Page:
The islands represent the leading Brazilian airline’s actual international destinations.

“Of course, avatars can fly there on their own, or we can take them there, free of charge, for which they get frequent flier points and gifts like a virtual aircraft or clothes,” a company spokesman said ahead of TAM’s Second Life launch Friday.

Coldwell Banker’s Second Life

A TAM lounge will be set up on Second Life’s Berrini Island, where avatars will be greeted by a virtual pilot and a flight attendant.

“It’s more of an institutional marketing tool, for people to learn about the airline’s destinations, and for us to be present in this new online fever,” the spokesman said.

Several companies are already active in Second Life, including Japanese car maker Toyota (Charts), IBM (Charts) and Reuters Group Plc (Charts), which has a virtual news bureau there.

TAM said some 200,000 Brazilians use Second Life (, the virtual world’s fourth-biggest community by country.

TAM ended last month with a 51.7 percent share of Brazil’s air travel market. It flies to 48 cities in Latin America’s largest country and to various places abroad.


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Coldwell Banker In Second Life

Posted by SIM on April 6, 2007

BY Sherrilynne Starkie
6 April 2007

THEY say investing in property is like putting money in the bank, writes Sherilynne Starkie.
Does this still hold true when the real estate isn’t land, bricks and mortar but is little more than a few pixels in a virtual world?

One of America’s largest estate agents, Coldwell Banker, is setting up in Second Life, an online virtual world where millions of people get together to socialise and conduct business, with the aim of selling virtual properties.

I can’t say that I’ve met too many estate agents that can write code or spend the necessary hours online to be a bona fide internet geek, but I guess the brand association works.
Instead of buying its own island, the company has invested in a large number of properties on the mainland.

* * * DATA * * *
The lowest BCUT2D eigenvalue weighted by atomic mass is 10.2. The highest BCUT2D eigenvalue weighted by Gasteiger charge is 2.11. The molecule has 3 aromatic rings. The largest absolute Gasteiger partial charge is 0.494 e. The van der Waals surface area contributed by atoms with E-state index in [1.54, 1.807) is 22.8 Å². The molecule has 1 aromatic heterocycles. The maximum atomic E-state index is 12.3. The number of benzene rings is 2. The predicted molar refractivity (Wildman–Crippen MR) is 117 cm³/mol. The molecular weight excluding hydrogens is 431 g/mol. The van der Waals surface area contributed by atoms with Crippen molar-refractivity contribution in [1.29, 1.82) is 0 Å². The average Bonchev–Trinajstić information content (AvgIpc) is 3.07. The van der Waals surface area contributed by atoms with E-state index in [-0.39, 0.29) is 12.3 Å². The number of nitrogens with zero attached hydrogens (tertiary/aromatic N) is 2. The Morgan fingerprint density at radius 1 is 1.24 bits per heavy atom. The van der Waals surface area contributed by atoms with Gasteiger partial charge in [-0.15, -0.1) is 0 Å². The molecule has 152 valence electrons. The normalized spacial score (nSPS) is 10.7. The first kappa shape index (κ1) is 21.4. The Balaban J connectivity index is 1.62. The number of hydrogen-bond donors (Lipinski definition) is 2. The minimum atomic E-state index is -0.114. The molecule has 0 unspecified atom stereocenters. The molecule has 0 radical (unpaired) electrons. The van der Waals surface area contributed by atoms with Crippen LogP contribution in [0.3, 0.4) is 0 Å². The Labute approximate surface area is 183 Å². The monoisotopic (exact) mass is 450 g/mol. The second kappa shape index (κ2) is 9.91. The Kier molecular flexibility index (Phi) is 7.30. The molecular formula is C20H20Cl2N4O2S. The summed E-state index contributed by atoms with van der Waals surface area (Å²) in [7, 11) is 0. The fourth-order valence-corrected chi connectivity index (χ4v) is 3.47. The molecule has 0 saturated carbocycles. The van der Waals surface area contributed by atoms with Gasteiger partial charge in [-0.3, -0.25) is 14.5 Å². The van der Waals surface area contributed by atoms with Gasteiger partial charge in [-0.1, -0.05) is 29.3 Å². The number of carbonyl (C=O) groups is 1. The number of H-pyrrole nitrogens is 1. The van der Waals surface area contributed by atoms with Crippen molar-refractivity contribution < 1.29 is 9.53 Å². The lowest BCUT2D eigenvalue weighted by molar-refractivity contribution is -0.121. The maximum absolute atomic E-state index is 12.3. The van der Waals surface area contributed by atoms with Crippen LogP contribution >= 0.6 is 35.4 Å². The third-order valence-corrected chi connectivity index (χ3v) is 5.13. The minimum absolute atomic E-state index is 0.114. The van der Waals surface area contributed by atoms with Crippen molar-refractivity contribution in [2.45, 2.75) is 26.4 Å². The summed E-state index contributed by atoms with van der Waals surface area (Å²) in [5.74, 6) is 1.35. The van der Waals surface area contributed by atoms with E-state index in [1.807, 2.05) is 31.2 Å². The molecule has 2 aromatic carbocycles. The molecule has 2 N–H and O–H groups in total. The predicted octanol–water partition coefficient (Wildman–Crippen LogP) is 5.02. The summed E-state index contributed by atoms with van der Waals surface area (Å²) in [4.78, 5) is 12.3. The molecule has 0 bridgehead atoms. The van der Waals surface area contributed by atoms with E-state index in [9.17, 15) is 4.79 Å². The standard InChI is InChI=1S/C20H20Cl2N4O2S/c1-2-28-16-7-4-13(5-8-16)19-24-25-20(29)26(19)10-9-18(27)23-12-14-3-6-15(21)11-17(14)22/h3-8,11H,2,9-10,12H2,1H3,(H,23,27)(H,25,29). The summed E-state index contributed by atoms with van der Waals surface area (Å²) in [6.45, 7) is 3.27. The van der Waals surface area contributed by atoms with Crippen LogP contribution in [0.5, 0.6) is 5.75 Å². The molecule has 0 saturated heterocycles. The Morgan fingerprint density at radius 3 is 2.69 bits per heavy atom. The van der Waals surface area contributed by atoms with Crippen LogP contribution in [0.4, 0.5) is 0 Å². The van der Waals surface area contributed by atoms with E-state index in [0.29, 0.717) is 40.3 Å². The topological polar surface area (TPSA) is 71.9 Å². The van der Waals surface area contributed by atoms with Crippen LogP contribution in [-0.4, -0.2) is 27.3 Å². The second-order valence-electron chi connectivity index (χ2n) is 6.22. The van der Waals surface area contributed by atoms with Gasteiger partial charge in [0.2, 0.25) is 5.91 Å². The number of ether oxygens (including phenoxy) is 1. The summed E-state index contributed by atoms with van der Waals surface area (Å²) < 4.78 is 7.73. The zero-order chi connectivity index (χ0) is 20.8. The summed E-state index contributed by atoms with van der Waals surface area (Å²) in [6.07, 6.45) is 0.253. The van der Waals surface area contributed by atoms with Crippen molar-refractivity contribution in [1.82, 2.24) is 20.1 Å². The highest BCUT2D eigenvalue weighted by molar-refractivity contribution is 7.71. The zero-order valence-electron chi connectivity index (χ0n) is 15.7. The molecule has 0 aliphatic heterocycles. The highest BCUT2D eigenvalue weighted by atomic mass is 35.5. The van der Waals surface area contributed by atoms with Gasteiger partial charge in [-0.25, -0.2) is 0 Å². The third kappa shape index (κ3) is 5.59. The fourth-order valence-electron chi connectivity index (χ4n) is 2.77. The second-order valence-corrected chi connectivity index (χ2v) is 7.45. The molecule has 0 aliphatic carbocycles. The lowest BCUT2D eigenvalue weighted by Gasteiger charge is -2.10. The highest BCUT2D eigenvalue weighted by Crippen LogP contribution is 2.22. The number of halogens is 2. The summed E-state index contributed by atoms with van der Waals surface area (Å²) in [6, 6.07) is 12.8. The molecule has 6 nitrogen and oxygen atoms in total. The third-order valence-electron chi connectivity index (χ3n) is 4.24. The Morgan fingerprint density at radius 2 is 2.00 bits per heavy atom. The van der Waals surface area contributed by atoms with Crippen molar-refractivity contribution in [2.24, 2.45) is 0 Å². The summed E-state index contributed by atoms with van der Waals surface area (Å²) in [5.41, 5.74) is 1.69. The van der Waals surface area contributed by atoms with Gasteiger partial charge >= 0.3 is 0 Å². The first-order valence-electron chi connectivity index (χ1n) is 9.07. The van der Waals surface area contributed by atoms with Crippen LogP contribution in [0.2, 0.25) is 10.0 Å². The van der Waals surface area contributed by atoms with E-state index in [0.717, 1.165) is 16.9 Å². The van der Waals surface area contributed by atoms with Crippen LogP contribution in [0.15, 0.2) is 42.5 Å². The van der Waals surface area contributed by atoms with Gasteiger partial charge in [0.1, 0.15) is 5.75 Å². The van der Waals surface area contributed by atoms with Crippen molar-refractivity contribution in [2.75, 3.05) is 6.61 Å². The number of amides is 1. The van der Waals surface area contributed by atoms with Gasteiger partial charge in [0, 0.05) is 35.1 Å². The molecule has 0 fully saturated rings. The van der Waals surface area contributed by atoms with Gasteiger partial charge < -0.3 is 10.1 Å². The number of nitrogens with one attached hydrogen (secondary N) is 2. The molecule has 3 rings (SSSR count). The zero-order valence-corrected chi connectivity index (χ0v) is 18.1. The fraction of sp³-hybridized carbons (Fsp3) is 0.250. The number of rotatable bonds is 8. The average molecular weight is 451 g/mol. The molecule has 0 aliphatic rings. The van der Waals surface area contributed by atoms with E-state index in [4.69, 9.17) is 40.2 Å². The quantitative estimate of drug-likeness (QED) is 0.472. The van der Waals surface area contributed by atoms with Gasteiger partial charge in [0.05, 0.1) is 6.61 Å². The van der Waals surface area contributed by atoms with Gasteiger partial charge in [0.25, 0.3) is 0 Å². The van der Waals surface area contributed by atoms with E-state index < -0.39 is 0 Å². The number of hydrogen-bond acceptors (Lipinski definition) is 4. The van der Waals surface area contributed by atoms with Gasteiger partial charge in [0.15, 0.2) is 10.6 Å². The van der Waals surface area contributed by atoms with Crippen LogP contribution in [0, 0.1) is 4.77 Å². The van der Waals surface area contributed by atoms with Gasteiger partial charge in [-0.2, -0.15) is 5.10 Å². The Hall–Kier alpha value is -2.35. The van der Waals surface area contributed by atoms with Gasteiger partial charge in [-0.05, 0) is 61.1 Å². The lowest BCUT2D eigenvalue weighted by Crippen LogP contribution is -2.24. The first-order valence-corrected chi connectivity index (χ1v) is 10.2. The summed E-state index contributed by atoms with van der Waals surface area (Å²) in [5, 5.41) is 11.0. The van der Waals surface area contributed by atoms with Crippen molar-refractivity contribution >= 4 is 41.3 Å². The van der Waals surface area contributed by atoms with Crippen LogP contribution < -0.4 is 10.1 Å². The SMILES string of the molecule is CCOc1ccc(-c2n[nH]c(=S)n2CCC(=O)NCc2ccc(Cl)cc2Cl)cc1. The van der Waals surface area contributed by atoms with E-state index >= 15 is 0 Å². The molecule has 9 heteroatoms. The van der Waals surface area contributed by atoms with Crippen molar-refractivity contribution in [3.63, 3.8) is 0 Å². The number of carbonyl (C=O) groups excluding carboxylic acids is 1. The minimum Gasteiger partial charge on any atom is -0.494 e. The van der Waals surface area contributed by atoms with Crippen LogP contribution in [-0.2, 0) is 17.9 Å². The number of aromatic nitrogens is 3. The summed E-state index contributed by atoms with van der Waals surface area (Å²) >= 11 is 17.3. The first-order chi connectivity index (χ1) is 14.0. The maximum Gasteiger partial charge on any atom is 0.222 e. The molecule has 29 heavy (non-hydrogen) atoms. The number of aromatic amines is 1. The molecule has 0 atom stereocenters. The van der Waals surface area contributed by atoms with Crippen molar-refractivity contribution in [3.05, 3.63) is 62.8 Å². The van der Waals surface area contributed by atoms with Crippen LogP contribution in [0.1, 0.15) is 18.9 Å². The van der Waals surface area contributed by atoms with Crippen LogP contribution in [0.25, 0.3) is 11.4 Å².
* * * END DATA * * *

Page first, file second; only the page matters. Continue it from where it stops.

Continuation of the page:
It has ‘developed’ these properties with houses and apartments with a view to selling them on or renting them out.

This isn’t just some online game. Coldwell Banker is a real company that operates in 45 countries and employs more than 120,000 estate agents.

Its Second Life development involves real money changing hands. Although they don’t see the venture as inherently profitable, the company’s executives see this as a way to provide real value and engage with customers.

Apparently Second Life is a bit of a wild west with a lot of cowboy entrepreneurs flogging this and that.

And so, it’s hoped a ‘known’ brand like Coldwell Banker will bring order to the real estate market and will be welcomed by enthusiasts.

Real staff members will provide information about both Second Life and real world properties by operating the company’s avatars.

Visitors to their virtual office will be flown by virtual helicopter to view properties. Coldwell Banker has designed and built houses that will sell for about US$ 20 but buyers will not be allowed to alter them after the purchase.

The estate agent is the latest in a long line of global brands that have set up in Second Life.

Adidas, Nissan, Reebok, Sony, Reuters are already there. Each ‘lives’ in Second Life in its own way.

Some showcase real world wares, others have virtual conferences and client meetings.